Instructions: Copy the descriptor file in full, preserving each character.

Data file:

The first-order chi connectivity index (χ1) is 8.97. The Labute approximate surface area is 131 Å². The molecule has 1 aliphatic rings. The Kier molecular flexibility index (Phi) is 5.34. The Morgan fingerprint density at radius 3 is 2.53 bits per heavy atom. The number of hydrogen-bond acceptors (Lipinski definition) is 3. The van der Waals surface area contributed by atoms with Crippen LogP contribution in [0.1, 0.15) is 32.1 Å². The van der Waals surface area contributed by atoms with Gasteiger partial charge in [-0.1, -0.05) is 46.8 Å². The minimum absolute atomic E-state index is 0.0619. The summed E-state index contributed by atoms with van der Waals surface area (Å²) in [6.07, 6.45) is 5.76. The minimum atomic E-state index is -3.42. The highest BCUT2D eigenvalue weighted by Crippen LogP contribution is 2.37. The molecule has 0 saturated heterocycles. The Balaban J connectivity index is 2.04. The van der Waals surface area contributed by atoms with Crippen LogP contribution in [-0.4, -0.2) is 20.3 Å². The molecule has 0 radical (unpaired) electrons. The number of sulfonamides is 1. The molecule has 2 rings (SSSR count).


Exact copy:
The first-order chi connectivity index (χ1) is 8.97. The Labute approximate surface area is 131 Å². The molecule has 1 aliphatic rings. The Kier molecular flexibility index (Phi) is 5.34. The Morgan fingerprint density at radius 3 is 2.53 bits per heavy atom. The number of hydrogen-bond acceptors (Lipinski definition) is 3. The van der Waals surface area contributed by atoms with Crippen LogP contribution in [0.1, 0.15) is 32.1 Å². The van der Waals surface area contributed by atoms with Gasteiger partial charge in [-0.1, -0.05) is 46.8 Å². The minimum absolute atomic E-state index is 0.0619. The summed E-state index contributed by atoms with van der Waals surface area (Å²) in [6.07, 6.45) is 5.76. The minimum atomic E-state index is -3.42. The highest BCUT2D eigenvalue weighted by Crippen LogP contribution is 2.37. The molecule has 0 saturated heterocycles. The Balaban J connectivity index is 2.04. The van der Waals surface area contributed by atoms with Crippen LogP contribution in [-0.4, -0.2) is 20.3 Å². The molecule has 0 radical (unpaired) electrons. The number of sulfonamides is 1. The molecule has 2 rings (SSSR count).